USN and FMS customers will benefit from ESSM Block 1 and Block 2 support.
Unrivaled Solutions for Maritime Security (sponsored)
This article is brought to you by General Atomics Aeronautical Systems, Inc.
Countries throughout the world are searching for optimal ways to secure the vastest domain of operation on the planet — the maritime domain. Threats of piracy, hijacking, smuggling, human trafficking, and other unlawful activities at sea are at the forefront of maritime security efforts everywhere.
General Atomics Aeronautical Systems, Inc. (GA-ASI) has developed a revolutionary remotely piloted aircraft system (RPAS) variant of the MQ-9B to address today’s most pressing security concerns at sea. In early September 2020, the MQ-9B SeaGuardian set out on its first flight over water in Southern California to test its world-class capabilities. Also, in mid-October 2020, GA-ASI began six weeks of validation flights in partnership with Asia Air Survey (AAS) for the Japan Coast Guard (JCG) featuring SeaGuardian. This year’s test and validation flights have demonstrated how SeaGuardian can be used for a variety of maritime missions, including surface and subsurface surveillance, disaster response, search and rescue, and maritime law enforcement.
Developing and delivering solutions that address the critical maritime need for a long-endurance, persistent, cost-effective, unmanned platform is what sets GA-ASI aircraft apart from any other maritime option.
ABOVE: Video of MQ-9B SeaGuardian during its first over water test flight in Southern California on 4 Sept 2020.
There is a significant advantage to RPAS, like MQ-9B SeaGuardian, compared to a manned aircraft. SeaGuardian is flown by a crew composed of a pilot and a sensor operator connected via geostationary satellite link from a cockpit on the ground called a Ground Control Station (GCS). Having the crew on the ground allows the aircraft to carry more fuel and advanced sensors. This combination enables much longer endurance above the area of interest than manned aircraft.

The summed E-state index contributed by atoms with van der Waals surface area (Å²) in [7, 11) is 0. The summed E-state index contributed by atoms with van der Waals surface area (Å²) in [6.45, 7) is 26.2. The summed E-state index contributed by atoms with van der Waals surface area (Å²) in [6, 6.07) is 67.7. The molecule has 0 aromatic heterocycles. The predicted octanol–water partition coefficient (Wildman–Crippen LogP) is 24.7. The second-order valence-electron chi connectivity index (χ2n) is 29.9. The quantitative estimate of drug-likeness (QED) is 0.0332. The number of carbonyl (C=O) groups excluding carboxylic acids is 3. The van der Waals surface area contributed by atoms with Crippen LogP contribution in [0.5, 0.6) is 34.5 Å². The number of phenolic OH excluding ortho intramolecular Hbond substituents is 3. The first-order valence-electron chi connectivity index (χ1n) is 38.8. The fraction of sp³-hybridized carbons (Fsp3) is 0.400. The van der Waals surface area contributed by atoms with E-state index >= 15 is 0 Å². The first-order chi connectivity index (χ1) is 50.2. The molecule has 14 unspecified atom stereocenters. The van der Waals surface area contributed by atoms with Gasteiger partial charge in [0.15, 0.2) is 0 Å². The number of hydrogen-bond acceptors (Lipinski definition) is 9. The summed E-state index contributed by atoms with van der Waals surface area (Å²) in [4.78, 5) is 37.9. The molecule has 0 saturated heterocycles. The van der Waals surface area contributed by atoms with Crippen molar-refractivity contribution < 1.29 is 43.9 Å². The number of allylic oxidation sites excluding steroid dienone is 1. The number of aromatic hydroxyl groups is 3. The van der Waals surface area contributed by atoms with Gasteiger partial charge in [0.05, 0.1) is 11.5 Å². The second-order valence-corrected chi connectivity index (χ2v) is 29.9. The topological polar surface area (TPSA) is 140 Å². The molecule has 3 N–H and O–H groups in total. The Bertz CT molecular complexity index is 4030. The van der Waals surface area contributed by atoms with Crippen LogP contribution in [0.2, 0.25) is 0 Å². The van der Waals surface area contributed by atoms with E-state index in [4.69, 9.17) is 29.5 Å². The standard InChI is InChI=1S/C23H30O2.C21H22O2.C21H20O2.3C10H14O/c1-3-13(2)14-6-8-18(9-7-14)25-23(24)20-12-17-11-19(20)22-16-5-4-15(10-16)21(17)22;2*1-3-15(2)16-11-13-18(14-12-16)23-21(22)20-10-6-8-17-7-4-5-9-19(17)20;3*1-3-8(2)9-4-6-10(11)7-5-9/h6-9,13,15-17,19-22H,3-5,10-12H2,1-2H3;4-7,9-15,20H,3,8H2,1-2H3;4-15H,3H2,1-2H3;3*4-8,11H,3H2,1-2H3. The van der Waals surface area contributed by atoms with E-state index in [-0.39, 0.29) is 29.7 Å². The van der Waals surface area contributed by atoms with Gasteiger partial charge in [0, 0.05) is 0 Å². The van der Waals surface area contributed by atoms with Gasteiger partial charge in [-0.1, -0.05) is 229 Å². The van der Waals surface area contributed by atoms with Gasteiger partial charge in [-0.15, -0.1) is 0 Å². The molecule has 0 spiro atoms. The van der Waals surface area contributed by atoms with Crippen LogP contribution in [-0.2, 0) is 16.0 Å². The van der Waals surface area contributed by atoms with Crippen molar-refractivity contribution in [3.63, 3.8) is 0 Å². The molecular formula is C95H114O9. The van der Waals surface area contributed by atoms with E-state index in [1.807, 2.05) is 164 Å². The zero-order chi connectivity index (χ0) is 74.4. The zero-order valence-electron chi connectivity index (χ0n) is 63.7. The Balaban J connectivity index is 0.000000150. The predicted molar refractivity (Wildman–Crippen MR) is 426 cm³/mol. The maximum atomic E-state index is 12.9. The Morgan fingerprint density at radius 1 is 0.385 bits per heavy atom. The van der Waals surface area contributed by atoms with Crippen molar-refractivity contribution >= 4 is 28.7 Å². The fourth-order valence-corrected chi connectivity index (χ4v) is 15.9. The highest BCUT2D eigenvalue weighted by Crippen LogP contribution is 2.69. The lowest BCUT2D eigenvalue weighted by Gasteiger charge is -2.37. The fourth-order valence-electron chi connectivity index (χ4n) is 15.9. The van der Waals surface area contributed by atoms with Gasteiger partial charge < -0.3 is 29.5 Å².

MQ-9B variants, not just SeaGuardian, are known for their industry-leading endurance. GA-ASI’s new MQ-9B SkyGuardian – already selected by the UK, Belgium and Australia, and being considered by more than a dozen other countries – can stay aloft for more than 40 consecutive hours in certain configurations, with a range of up to 6,000 nautical miles. Also, GA-ASI can customize the RPAS with payloads to meet any mission requirements along with future capabilities, making it a more attractive option than a single-role aircraft. The first flight of the UK Royal Air Force Protector RPAS was conducted in late September 2020.
GA-ASI is revolutionizing the long-endurance RPAS market by providing true all-weather capability and a platform built to achieve Type Certification based on STANAG (NATO standard) airworthiness compliance. This feature, along with MQ-9B's operationally proven collision-avoidance radar, enables flexible operations in civil airspace. This means that SeaGuardian can be certified to fly in segregated and non-segregated airspace, just like manned aircraft, which provides greater basing and operating flexibility.